The darkest hour in a day is 4:00 AM. Being an opener at Starbucks had familiarized me with that. The new
Starbucks that I was transferring to was in an outdoor strip mall in a small town North of Los Angeles called
Simi Valley. It took me thirty minutes to get there from my two bedroom apartment in the neighboring city of
Northridge. It only took so long because it was built at the top of a very large hill, a little out of the way and
inconvenient, I thought, to have much business, but apparently the closest mall to Simi Valley had been a good
deal away until this one popped up. There were several Starbucks closer to where I lived, and by several I
mean one on every corner, but I was offered a slight pay raise to work at this new store. Apparently they were
understaffed, and a bit desperate.  
I pulled into the huge Simi Valley Town Center parking lot at 3:50 AM. This store had only been open for three
weeks. It was dark as hell outside and no other cars were in the lot yet, except for a white pick-up truck filled
with construction scraps. Apparently the mall was not quite finished. The sign said “Opening October 1st.”
Considering it was already the twenty-second I thought it was odd that there was still a need for touch-ups.
Since the mall was placed on the top of a hill, a layer of fog floated on the eerily empty lot. It seemed thicker
than any fog I had ever experienced, almost like smoke. I looked at the clock inside my car. 4:07. Someone
should have been here by now. I began to think maybe that construction truck really belonged to a Starbucks
employee and that I was going to clock in late on my first day at a new store. That just could not be allowed.
I got out of my car, saw a shadow briskly approaching me, and got right back in. I locked the doors and stared
as hard as I could to try to make out who or what this figure was. My pulse quickened as the figure broke
through the haze. A tall man wearing black pants, a dark gray sweatshirt, and navy blue jacket came right up
to my window.
He had a five o’ clock shadow and a football player’s physique, tall and bulky. His eyes were squinty, and his
face was damp with moisture from the air. He motioned for me to roll down my window. I glanced around to see
if anyone else from Starbucks had arrived yet. The fog was so thick I could barely see three rows over. I
turned my attention back to the tall dark man. I rolled my window down a quarter of an inch.
“Can I help you?” I said towards the crack in my window.
He peered into my truck, past me, and seemed to be looking for something before he spoke.
“How you doin’?” he asked. His voice seemed friendly enough, not monotonous and not threatening. Still, I
couldn’t help feeling uncomfortable with the way he studied the interior of my truck.
“I just wanted to let you know you can’t be parkin’ here. We’re plannin’ on tearin’ up some ground just under
you. Would you mind movin’ a few rows over?” He said the words slowly, and had a mischievous smile as he
talked. His thick black eyebrows wrinkled in his squint.
“How many rows do you think? Because I work at the Starbucks and I don’t want to be too far…” I was
explaining but the man cut me off.
“You work at Starbucks? Is that what that green apron is on the floor? This Starbucks doesn’t open until 5:00,
you aware of that?” He glanced at his watch as he said this. Under the dark black hairs of his arm, I noticed a
thick pink line of raised skin across his hand about four inches long. That was a hell of a scar. We made eye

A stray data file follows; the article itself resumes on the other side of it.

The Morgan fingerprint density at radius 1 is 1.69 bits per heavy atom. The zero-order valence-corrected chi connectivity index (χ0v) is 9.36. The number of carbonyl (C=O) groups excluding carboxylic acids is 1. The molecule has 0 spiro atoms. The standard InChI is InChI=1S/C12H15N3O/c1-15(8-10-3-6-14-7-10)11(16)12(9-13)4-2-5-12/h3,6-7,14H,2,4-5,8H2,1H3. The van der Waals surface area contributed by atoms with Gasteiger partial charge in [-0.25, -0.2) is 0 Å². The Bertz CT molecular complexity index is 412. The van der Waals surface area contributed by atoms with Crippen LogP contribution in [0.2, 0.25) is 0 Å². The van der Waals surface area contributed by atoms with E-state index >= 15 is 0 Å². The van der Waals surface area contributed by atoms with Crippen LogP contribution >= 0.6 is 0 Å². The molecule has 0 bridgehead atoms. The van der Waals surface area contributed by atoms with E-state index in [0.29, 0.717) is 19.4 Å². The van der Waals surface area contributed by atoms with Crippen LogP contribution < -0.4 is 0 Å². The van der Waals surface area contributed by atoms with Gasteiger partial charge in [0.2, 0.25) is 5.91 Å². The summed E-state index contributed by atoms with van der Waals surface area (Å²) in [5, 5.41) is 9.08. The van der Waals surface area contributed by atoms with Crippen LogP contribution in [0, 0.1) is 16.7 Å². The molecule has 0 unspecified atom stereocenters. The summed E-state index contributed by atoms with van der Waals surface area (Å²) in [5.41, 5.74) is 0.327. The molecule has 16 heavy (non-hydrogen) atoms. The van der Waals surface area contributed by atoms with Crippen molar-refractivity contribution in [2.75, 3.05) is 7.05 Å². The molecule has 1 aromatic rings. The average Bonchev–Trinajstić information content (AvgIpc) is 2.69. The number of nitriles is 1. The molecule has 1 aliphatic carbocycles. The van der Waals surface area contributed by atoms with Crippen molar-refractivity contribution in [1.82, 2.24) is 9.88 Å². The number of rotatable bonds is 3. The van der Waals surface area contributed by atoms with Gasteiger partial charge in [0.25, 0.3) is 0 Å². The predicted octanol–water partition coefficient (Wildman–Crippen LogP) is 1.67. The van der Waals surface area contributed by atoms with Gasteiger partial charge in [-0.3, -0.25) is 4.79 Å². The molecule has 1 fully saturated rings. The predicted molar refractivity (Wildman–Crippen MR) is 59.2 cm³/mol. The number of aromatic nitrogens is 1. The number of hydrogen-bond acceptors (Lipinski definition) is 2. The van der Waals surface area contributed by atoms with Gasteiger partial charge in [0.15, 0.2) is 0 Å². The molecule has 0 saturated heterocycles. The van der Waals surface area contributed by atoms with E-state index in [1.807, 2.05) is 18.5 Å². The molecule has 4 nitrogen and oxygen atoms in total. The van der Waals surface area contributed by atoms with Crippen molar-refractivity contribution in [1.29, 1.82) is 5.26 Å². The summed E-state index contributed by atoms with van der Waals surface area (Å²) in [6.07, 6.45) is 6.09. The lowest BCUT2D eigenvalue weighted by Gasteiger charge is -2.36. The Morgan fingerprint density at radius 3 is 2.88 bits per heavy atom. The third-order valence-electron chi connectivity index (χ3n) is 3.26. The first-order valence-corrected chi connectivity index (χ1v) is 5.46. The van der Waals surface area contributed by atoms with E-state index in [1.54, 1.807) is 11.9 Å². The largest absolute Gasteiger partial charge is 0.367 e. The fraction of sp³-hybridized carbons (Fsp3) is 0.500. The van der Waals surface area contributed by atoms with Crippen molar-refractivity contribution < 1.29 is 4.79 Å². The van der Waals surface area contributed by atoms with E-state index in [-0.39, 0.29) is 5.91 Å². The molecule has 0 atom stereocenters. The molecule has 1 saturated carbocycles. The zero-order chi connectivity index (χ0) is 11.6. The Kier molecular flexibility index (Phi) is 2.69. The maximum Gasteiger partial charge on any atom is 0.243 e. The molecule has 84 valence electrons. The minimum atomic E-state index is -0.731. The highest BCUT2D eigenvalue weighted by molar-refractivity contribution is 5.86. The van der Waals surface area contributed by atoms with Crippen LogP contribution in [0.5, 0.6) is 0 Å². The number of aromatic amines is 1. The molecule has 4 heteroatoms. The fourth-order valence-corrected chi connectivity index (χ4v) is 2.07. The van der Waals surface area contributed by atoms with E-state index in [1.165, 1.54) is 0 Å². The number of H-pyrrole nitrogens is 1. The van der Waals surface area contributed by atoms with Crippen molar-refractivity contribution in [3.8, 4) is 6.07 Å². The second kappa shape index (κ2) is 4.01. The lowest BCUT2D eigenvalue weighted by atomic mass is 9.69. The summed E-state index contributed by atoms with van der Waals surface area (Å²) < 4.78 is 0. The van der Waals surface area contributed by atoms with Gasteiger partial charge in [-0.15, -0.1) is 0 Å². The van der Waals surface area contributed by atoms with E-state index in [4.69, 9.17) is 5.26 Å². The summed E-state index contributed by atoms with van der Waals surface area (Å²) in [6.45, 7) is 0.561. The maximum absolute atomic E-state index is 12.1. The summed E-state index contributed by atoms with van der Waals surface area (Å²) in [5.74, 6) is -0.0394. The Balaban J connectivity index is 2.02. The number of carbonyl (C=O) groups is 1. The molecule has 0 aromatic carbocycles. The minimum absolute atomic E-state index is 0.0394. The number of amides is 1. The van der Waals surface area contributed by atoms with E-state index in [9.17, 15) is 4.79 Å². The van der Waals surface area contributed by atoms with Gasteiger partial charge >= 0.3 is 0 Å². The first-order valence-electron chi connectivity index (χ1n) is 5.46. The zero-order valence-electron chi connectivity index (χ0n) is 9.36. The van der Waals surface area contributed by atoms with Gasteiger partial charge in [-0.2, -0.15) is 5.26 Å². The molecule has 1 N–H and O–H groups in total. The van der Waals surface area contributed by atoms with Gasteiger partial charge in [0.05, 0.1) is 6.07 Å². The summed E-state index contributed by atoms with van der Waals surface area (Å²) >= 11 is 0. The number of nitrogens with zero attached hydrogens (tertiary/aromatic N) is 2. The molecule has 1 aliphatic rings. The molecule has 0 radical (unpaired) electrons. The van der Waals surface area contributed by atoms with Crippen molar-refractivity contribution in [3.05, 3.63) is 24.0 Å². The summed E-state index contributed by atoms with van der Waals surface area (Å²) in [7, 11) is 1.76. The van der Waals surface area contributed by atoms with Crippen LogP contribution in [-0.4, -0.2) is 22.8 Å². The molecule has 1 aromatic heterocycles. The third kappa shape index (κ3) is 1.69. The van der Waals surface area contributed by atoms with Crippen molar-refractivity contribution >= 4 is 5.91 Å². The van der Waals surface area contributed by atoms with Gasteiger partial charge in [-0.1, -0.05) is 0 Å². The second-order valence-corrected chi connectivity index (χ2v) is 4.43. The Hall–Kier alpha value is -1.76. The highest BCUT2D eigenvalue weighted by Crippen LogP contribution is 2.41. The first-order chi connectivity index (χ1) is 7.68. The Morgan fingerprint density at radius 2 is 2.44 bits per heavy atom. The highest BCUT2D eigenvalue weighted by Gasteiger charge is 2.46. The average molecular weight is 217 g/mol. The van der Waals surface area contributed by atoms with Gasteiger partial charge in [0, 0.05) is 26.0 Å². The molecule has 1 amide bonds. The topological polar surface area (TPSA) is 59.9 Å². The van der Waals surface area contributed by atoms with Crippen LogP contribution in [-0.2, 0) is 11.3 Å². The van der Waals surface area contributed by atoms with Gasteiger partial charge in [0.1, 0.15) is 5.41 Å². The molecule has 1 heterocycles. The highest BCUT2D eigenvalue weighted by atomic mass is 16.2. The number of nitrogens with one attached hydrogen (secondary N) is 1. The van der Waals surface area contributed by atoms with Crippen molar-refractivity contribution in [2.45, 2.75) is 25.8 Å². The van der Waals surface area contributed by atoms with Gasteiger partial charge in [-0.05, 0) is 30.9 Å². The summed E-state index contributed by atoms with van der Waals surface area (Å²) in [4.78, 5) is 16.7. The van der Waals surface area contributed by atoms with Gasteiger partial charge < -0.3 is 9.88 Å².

contact for the first time. Even in the heavy fog, I could see the darkness of his eyes. The pupil couldn’t be
distinguished from the rest of his eye. It scared me.
“You should probably go home, come back in a little bit. That way I could get some work done, and you don’t
have to sit here for an hour.”
I broke our gaze and nodded my head, even though I was completely unaware of what he had just told me. I
did not look at him, and he stood there, leaning on my truck window, a dark figure that blocked all other
thoughts. After what seemed like forever, he realized I wasn’t planning on leaving and he said through the
window crack, “A couple rows oughtta do it,” and he made his way back into the fog.
I moved my truck and picked at the small breakfast I had brought myself. I then picked up my cell phone. More
than anything, I wanted to appear busy. I kept picturing Mr. Black Eyes returning with a crowbar and smashing
in my window. If he saw me on my phone, he could not harm me. At least, that’s what I told myself.
I automatically dialed my fiancé Matthew. He picked up after three rings and whispered, “Baby, you’re the one
who chooses to wake up this early. Why make me?” Just hearing him calmed my nerves and slowed my
breathing down to normal. More than anything I wanted to be snuggled in our new bed in our new apartment.
“I know, I’m sorry. I just got to this new mall way too early so I have nothing to do and then this creepy guy
came and told me to move my car and I got a little paranoid and I just wanted to call you.” I caught my own
hazel green eyes in my rearview mirror and smiled at my ridiculousness. Mr. Black Eyes was just a construction
worker. He hadn’t posed any real threat at all.
“Well, I’m glad to be of service. Did you get the breakfast?” Matthew half whispered, half-croaked out the
question. I laughed at his early morning logic, or lack thereof.
“You mean did I bring breakfast? Yes, I have a banana and half an English muffin. I ate that before I called
you. Maybe when you wake-up you can come visit me at my new store.”
“Are you okay babe? You really sound kinda shaky. I was gonna get up in about an hour anyway to go jogging.
I’ll try to come by after my run. What’s the exit again?”
As I was talking, I saw headlights through the fog and checked my clock again. 4:25. “Okay, someone else just
got here. I’m sorry I woke you up. I really am okay. You know how I get. I’m off at noon so if you can’t make it
I’ll see you at home. Love you.” I hung up and got out of my car just as a white Cherokee jeep pulled up next
to me. A tall thin man with curly blonde hair and a friendly smile got out. He had a young, pretty face, but I
pegged him at about thirty, thirty-two.